Don’t worry, it’s not from me.
This essay by Greg Lindsay has been popping around the media blogosphere a little bit, and I think it’s time I throw down my reaction to it.
Of course, I’m not a graduate of J-School, I’m a graduate student in J-School, but what I am is a graduate of film school, and let me tell you, Mr. Lindsay – I’ve heard your schtick before.
“You thought you were buying a set of skills, credentials, and quality time with the placement office. And you did. But your professors also sold you a mindset, a worldview, an ideology—one in which newspapers are God’s work, bloggers are pagans, and your career trajectory is a long, steep, but ultimately meritocratic climb to a heavenly desk at The New York Times or 60 Minutes. Accepting any of this as gospel truth will almost certainly cause permanent damage to your budding careers.“
Bitter much? Have something against Journalism Profs? It’s craft school, of course, and they are teaching the craft of journalism, the last time I checked, not How To Save The World 101. If you were anything close to aware of the issues J-Schools are actually dealing with right now, you’d notice that Profs and students are both blogging, that they’re writing articles about blogs and talking about them at conferences; J-Schoolers are aware that the world changes, Greg. The only ideology I see getting taught is “Get It Right.”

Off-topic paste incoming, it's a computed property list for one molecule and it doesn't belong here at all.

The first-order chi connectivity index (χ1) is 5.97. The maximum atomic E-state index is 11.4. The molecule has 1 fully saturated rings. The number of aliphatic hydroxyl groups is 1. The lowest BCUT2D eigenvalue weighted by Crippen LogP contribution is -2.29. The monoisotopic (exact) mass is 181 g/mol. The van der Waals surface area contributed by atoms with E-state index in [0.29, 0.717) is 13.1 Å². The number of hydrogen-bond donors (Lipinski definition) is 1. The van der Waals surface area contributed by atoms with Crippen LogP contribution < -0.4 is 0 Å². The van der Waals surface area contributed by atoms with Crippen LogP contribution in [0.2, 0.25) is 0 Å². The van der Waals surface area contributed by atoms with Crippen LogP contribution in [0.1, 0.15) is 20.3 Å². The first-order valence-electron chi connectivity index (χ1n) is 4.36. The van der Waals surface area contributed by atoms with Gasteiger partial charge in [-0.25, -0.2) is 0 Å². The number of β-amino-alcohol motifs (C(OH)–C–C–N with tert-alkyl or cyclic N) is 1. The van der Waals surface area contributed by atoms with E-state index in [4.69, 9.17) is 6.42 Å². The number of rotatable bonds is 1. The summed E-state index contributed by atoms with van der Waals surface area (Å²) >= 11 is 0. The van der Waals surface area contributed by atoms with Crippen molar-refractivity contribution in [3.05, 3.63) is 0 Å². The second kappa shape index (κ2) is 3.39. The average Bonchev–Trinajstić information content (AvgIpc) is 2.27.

“To have made it this far, you’ve had to inhale the usual bromides like “the reporter’s job is to comfort the afflicted and afflict the comfortable”—a noble sentiment that overlooks the fact that anyone who can spend $30,000 on j-school should be considered ‘comfortable.’“
Ah, the always-noble attack on the people who can afford an education – wait a minute – I am enrolled in a state school, and have worked my ass off to get scholarships, grants, and loans which take care of most of what it costs. Can it be that the anti-elitist Lindsay only considers Columbia and Northwestern as real J-Schools?
Later, he goes to to stress how the connections a few gentlemen made at Harvard trumped the knowledge any journalism school would have given them. Hey Greg, what does Harvard cost?
On the positive side, Greg does point to Bourdieu’s On Television, although he hijacks Bourdieu into a discussion about office politics. Ladies and gentlemen, when was the last time ANY school taught you DIRECTLY about how to move up the social ladder of a business? Welcome to the real world, Mr. Lindsay, where we figure that one out for ourselves. No Professor I’ve taken a class with at any level (yes, even in Film School) wastes their time with the lesson on “How To Get What You Want Out Of Other People.” You learn that just by working with each other on newspapers, films, presentations, or through the class discussion. That experience comes independently of any lesson plan.
The most important thing Lindsay encourages J-School grads to do? Read Romenesko. I’ll second that.
For more reaction to Lindsay’s letter, check out the letters to the editor at Mediabistro.